Examining gamma bias

Samantha Goffin responds to a recent letter.

I’m concerned by the examples in Martin Seager and John Barry’s letter on ‘gamma bias’ (April 2020).

Whilst in theory the gamma bias proposal may have some purpose, the examples of firemen and domestic violence perpetrators were frankly inappropriate on a number of levels.

Firefighters are called firefighters because that’s the job description – there is no longer gender bias, that’s the point. The number of firefighters who are women increases each year, now that discrimination in hiring requirements and practices has reduced.

On the domestic violence front, Women’s Aid noted in 2016, ‘there is a small but significant number of women who commit domestic abuse… figures from Crown Prosecution Service (CPS) VAWG report show… 92.4 percent of defendants being men and 7.6 percent women. This year, the CPS report also showed that violent crimes against women in England and Wales had reached a record-high.

‘We know that the domestic abuse women experience as victims is far more dangerous and severe than that experienced by male victims. In particular, they are much more likely to be killed – 97 percent of female domestic homicide victims in the 2014-2015 CPS VAWG report were killed by a man. By comparison, about a third of the far smaller number of male domestic homicide victims were killed by a woman.’

Whilst the number of prosecutions of women has increased for domestic abuse crimes, the chances of women being killed by a male partner, husband, father, brother are far far higher. To blur the factual evidence with the claim that this is in someway a ‘cognitive distortion’ is disturbing.

I understand that the authors are looking to balance the four quadrants of their gamma bias theory but I feel that they dismiss the impact of the ‘doing harm (perpetration)’ quadrant – particularly given the increase in domestic violence incidents during lockdown and the number of people needing refuge (note I say people, not women, albeit I’m sure that the figures would fit the national statistic trend as above).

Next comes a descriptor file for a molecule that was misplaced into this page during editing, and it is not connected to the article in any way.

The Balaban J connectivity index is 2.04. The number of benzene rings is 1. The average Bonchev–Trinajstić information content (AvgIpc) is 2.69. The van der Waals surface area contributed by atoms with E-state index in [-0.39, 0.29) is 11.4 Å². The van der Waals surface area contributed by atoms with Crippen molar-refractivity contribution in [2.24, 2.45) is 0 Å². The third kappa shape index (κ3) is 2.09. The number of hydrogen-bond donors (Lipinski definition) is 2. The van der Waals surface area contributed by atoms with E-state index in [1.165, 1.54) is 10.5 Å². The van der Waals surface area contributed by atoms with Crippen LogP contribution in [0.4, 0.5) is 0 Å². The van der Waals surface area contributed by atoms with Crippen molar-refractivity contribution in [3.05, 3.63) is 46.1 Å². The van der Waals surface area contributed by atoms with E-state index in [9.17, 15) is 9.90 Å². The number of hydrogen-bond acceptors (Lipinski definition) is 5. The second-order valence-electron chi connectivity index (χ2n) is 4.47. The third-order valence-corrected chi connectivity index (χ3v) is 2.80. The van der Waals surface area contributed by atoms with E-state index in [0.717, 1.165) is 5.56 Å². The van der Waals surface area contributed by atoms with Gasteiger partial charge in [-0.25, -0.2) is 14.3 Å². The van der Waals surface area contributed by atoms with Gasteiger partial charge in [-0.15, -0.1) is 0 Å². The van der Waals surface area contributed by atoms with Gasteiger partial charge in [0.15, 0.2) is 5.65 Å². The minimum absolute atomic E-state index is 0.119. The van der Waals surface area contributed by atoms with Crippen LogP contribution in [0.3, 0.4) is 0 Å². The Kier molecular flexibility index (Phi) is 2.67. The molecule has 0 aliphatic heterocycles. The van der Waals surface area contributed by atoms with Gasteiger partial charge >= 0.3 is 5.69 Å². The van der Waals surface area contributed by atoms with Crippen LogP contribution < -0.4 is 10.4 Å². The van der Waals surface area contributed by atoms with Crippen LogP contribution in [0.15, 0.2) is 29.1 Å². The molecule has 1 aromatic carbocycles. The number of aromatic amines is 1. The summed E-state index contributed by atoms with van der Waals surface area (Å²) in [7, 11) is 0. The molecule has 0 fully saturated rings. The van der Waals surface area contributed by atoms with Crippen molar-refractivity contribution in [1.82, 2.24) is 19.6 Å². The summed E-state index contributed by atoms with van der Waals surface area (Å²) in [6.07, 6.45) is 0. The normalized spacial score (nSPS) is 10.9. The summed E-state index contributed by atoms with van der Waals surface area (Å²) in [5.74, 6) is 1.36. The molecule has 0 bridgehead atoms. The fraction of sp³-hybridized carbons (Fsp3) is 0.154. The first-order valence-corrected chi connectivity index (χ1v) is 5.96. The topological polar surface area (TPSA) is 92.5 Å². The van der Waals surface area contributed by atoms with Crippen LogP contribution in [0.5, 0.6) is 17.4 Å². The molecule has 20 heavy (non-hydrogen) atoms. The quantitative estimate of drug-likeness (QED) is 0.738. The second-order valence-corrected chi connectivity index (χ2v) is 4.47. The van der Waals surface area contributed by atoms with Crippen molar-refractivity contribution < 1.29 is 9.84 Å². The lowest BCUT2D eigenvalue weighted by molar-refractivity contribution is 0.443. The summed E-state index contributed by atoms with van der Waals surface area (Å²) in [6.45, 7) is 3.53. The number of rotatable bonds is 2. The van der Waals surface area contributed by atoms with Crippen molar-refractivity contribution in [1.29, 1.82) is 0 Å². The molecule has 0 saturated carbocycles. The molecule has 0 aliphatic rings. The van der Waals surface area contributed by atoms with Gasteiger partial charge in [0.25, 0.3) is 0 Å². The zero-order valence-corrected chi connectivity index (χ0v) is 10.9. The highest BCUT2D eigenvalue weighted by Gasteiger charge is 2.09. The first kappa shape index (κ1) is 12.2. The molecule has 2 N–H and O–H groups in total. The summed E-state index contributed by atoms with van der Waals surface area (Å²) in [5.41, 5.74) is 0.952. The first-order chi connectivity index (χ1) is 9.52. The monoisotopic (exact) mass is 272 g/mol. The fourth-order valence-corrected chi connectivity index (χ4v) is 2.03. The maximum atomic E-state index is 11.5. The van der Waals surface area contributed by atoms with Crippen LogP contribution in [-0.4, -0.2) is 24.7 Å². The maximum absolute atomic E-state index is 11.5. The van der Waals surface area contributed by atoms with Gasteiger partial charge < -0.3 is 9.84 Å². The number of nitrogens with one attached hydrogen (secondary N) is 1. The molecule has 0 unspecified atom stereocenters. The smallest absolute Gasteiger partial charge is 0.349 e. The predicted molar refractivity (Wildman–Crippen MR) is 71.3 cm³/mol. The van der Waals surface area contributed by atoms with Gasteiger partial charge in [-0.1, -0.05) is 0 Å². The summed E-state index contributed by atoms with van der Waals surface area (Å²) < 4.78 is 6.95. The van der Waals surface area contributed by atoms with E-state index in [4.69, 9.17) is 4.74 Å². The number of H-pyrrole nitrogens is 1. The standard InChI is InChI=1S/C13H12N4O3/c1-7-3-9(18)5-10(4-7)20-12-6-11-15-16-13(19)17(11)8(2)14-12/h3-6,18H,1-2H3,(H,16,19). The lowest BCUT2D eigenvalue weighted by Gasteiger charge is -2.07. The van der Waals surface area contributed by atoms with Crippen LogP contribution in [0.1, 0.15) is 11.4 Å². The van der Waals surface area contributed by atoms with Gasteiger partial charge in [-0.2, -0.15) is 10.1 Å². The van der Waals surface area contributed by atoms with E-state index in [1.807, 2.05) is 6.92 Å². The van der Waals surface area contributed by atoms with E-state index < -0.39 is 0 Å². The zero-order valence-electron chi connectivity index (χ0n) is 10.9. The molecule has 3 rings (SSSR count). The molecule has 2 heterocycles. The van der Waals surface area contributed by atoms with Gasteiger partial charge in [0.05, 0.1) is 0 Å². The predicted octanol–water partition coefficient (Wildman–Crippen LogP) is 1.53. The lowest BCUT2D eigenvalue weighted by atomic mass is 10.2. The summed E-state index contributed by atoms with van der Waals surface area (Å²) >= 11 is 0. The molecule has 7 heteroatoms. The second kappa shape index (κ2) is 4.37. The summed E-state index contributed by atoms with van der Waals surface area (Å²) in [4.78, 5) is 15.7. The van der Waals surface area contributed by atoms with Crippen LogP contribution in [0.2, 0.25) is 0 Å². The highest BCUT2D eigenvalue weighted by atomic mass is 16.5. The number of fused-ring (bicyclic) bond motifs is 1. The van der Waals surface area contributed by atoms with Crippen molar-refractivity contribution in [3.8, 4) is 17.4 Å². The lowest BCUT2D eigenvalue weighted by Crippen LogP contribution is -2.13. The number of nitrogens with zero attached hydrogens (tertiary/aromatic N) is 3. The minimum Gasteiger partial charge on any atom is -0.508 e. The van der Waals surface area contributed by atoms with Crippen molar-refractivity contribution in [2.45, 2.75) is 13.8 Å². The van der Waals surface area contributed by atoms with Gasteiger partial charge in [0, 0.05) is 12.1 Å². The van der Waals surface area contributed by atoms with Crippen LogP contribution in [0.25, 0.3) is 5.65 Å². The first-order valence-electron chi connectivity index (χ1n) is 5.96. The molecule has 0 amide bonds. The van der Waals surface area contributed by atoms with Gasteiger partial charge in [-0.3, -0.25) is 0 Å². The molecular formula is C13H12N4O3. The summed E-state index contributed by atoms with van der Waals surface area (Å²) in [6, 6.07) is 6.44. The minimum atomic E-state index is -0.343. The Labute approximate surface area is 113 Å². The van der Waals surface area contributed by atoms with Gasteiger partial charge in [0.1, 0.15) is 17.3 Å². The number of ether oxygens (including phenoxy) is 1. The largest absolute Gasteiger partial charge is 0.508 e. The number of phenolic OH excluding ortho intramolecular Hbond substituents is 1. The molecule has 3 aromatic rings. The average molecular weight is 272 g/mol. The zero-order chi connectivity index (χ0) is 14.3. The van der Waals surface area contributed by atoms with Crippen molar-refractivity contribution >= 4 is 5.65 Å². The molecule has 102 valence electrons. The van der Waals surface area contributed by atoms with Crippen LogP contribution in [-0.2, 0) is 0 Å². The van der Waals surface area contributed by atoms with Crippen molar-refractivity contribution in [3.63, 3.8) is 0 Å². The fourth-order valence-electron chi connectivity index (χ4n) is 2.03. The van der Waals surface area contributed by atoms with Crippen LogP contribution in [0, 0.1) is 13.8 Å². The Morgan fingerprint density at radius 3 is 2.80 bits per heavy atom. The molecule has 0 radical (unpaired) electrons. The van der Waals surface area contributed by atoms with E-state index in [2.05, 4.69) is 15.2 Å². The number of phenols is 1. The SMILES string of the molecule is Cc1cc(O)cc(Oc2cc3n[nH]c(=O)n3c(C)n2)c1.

Work is required to improve the psychological health of men, as well as to reduce perpetration by men. It does nobody any favours to imply that the harm is not really there.

Samantha Goffin
Postgraduate Student
University of Manchester 

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Comments

I agree with Samantha's points. This was an interesting idea sadly let down by the use of such poor examples which only served to reinforce how gender issues are often trivialised in favour of men; the reference to "heroism" is telling in itself. Of course we must have the wider debates, men and boys are also subjected to terrible vioence but even bearing that in mind, the perpetrators of sexual violence are overwhelmingly male, we cannot escape that fact Anyway, moving on from the unfortuante gaff of the example ...

Rather than slotting people into the described quadrants (which do have some interesting merits), do we need to change our thinking altogether and think about the best outcome? I suggest that the outcome we want is Gender Freedom; freedom from the pressure of gender based pressure to live the way we are "supposed" to live, freedom to express and be ourselves whether it's the man who stays at home and raises children,the woman who goes to the moon, the couple who decide to downsize so they can both work part-time (irrespective of their gender) or the non-binary child who dresses like a "princess" today and a "builder"  tomorrow because it's just fabric and that's how they feel today.

We will undoubtedly have to fight hard for these freedoms and they will challenge everything from the personal to the societal and on the way Psychology must tackle and question genderised issues where they exist. This is not a competition; progress is not about proving that "men suffer too" it's about freeing all of us from the tyranny of feeling that we are not on the outside who we truly are on the inside.